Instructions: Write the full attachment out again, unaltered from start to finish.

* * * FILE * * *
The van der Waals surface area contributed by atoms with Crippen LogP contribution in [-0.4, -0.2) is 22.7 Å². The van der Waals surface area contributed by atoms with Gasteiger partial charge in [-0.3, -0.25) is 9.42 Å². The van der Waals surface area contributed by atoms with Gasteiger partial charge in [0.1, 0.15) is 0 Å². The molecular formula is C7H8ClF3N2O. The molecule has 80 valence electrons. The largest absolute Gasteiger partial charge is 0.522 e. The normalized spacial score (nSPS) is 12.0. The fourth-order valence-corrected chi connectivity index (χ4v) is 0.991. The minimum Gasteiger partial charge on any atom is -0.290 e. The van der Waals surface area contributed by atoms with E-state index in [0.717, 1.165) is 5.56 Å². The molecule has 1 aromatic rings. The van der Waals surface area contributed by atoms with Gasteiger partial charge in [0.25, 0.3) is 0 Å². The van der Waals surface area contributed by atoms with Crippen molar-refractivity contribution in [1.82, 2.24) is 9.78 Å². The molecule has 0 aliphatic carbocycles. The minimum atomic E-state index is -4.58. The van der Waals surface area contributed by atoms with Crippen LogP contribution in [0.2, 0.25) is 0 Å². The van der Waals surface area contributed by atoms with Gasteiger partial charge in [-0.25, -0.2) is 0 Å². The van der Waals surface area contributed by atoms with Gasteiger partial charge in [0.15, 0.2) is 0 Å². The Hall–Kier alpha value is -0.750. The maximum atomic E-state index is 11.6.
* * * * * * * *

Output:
The van der Waals surface area contributed by atoms with Crippen LogP contribution in [-0.4, -0.2) is 22.7 Å². The van der Waals surface area contributed by atoms with Gasteiger partial charge in [-0.3, -0.25) is 9.42 Å². The van der Waals surface area contributed by atoms with Gasteiger partial charge in [0.1, 0.15) is 0 Å². The molecular formula is C7H8ClF3N2O. The molecule has 80 valence electrons. The largest absolute Gasteiger partial charge is 0.522 e. The normalized spacial score (nSPS) is 12.0. The fourth-order valence-corrected chi connectivity index (χ4v) is 0.991. The minimum Gasteiger partial charge on any atom is -0.290 e. The van der Waals surface area contributed by atoms with E-state index in [0.717, 1.165) is 5.56 Å². The molecule has 1 aromatic rings. The van der Waals surface area contributed by atoms with Gasteiger partial charge in [0.25, 0.3) is 0 Å². The van der Waals surface area contributed by atoms with Crippen molar-refractivity contribution in [1.82, 2.24) is 9.78 Å². The molecule has 0 aliphatic carbocycles. The minimum atomic E-state index is -4.58. The van der Waals surface area contributed by atoms with Crippen LogP contribution in [0.2, 0.25) is 0 Å². The van der Waals surface area contributed by atoms with Gasteiger partial charge in [-0.25, -0.2) is 0 Å². The van der Waals surface area contributed by atoms with Gasteiger partial charge in [0.15, 0.2) is 0 Å². The Hall–Kier alpha value is -0.750. The maximum atomic E-state index is 11.6.